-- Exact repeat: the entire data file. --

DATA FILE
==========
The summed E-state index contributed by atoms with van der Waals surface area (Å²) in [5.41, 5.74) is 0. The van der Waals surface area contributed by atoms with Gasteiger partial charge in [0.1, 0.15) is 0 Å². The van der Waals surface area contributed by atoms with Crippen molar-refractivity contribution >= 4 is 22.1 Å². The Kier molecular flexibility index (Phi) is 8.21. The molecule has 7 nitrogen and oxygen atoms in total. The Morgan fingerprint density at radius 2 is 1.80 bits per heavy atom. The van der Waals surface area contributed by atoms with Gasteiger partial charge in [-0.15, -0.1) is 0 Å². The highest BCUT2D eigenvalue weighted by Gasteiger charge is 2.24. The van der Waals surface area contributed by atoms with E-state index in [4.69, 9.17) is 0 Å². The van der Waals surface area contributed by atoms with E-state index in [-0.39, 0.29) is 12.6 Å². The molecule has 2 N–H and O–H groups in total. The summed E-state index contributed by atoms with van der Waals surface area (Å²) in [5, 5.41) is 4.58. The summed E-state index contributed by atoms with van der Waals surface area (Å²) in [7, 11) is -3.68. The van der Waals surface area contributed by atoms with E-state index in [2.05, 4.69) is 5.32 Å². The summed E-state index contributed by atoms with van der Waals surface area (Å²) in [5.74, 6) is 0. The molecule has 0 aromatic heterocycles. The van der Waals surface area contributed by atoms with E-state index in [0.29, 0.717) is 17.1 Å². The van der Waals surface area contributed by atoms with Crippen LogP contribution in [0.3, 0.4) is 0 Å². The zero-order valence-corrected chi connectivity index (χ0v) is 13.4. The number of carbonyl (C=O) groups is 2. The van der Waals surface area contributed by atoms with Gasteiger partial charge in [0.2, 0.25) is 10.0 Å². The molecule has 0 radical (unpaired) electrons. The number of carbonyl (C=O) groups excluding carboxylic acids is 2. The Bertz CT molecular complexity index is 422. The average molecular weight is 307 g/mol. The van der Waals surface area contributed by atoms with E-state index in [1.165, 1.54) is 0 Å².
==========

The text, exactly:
The summed E-state index contributed by atoms with van der Waals surface area (Å²) in [5.41, 5.74) is 0. The van der Waals surface area contributed by atoms with Gasteiger partial charge in [0.1, 0.15) is 0 Å². The van der Waals surface area contributed by atoms with Crippen molar-refractivity contribution >= 4 is 22.1 Å². The Kier molecular flexibility index (Phi) is 8.21. The molecule has 7 nitrogen and oxygen atoms in total. The Morgan fingerprint density at radius 2 is 1.80 bits per heavy atom. The van der Waals surface area contributed by atoms with Gasteiger partial charge in [-0.15, -0.1) is 0 Å². The highest BCUT2D eigenvalue weighted by Gasteiger charge is 2.24. The van der Waals surface area contributed by atoms with E-state index in [4.69, 9.17) is 0 Å². The van der Waals surface area contributed by atoms with E-state index in [-0.39, 0.29) is 12.6 Å². The molecule has 2 N–H and O–H groups in total. The summed E-state index contributed by atoms with van der Waals surface area (Å²) in [5, 5.41) is 4.58. The summed E-state index contributed by atoms with van der Waals surface area (Å²) in [7, 11) is -3.68. The van der Waals surface area contributed by atoms with E-state index in [2.05, 4.69) is 5.32 Å². The summed E-state index contributed by atoms with van der Waals surface area (Å²) in [5.74, 6) is 0. The molecule has 0 aromatic heterocycles. The van der Waals surface area contributed by atoms with E-state index in [0.29, 0.717) is 17.1 Å². The van der Waals surface area contributed by atoms with Crippen LogP contribution in [0.3, 0.4) is 0 Å². The zero-order valence-corrected chi connectivity index (χ0v) is 13.4. The number of carbonyl (C=O) groups is 2. The van der Waals surface area contributed by atoms with Gasteiger partial charge in [0.2, 0.25) is 10.0 Å². The molecule has 0 radical (unpaired) electrons. The number of carbonyl (C=O) groups excluding carboxylic acids is 2. The Bertz CT molecular complexity index is 422. The average molecular weight is 307 g/mol. The van der Waals surface area contributed by atoms with E-state index in [1.165, 1.54) is 0 Å².